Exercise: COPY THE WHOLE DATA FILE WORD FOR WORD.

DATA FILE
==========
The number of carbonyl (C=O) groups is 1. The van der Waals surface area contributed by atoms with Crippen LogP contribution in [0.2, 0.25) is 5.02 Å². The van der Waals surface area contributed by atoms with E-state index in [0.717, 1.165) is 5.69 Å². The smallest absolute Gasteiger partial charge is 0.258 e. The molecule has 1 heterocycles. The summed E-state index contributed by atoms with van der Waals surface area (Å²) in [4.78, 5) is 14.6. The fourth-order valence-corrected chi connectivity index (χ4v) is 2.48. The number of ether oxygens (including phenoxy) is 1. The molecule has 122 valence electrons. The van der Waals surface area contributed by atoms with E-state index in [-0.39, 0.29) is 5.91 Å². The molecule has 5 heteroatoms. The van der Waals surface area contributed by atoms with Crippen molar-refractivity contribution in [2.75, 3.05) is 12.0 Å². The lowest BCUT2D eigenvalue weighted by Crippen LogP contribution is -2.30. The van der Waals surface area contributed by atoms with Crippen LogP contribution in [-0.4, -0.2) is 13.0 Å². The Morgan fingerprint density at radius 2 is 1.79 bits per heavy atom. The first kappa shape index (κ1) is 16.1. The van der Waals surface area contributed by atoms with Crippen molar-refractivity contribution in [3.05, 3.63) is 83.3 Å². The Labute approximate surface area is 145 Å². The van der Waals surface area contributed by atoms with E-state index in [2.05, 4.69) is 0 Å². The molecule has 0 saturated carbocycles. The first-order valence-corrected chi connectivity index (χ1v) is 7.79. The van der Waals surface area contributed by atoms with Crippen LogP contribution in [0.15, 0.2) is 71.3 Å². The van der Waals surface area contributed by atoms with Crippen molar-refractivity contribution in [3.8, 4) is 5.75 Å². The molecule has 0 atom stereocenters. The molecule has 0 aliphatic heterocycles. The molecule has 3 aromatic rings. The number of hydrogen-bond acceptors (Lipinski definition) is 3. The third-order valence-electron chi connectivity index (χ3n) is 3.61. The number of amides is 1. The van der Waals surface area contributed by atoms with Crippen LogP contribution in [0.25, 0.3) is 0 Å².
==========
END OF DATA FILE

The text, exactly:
The number of carbonyl (C=O) groups is 1. The van der Waals surface area contributed by atoms with Crippen LogP contribution in [0.2, 0.25) is 5.02 Å². The van der Waals surface area contributed by atoms with E-state index in [0.717, 1.165) is 5.69 Å². The smallest absolute Gasteiger partial charge is 0.258 e. The molecule has 1 heterocycles. The summed E-state index contributed by atoms with van der Waals surface area (Å²) in [4.78, 5) is 14.6. The fourth-order valence-corrected chi connectivity index (χ4v) is 2.48. The number of ether oxygens (including phenoxy) is 1. The molecule has 122 valence electrons. The van der Waals surface area contributed by atoms with E-state index in [-0.39, 0.29) is 5.91 Å². The molecule has 5 heteroatoms. The van der Waals surface area contributed by atoms with Crippen molar-refractivity contribution in [2.75, 3.05) is 12.0 Å². The lowest BCUT2D eigenvalue weighted by Crippen LogP contribution is -2.30. The van der Waals surface area contributed by atoms with Crippen LogP contribution in [-0.4, -0.2) is 13.0 Å². The Morgan fingerprint density at radius 2 is 1.79 bits per heavy atom. The first kappa shape index (κ1) is 16.1. The van der Waals surface area contributed by atoms with Crippen molar-refractivity contribution in [3.05, 3.63) is 83.3 Å². The Labute approximate surface area is 145 Å². The van der Waals surface area contributed by atoms with E-state index in [2.05, 4.69) is 0 Å². The molecule has 0 saturated carbocycles. The first-order valence-corrected chi connectivity index (χ1v) is 7.79. The van der Waals surface area contributed by atoms with Crippen LogP contribution in [0.15, 0.2) is 71.3 Å². The van der Waals surface area contributed by atoms with Crippen molar-refractivity contribution in [3.8, 4) is 5.75 Å². The molecule has 0 atom stereocenters. The molecule has 0 aliphatic heterocycles. The molecule has 3 aromatic rings. The number of hydrogen-bond acceptors (Lipinski definition) is 3. The third-order valence-electron chi connectivity index (χ3n) is 3.61. The number of amides is 1. The van der Waals surface area contributed by atoms with Crippen LogP contribution in [0.25, 0.3) is 0 Å².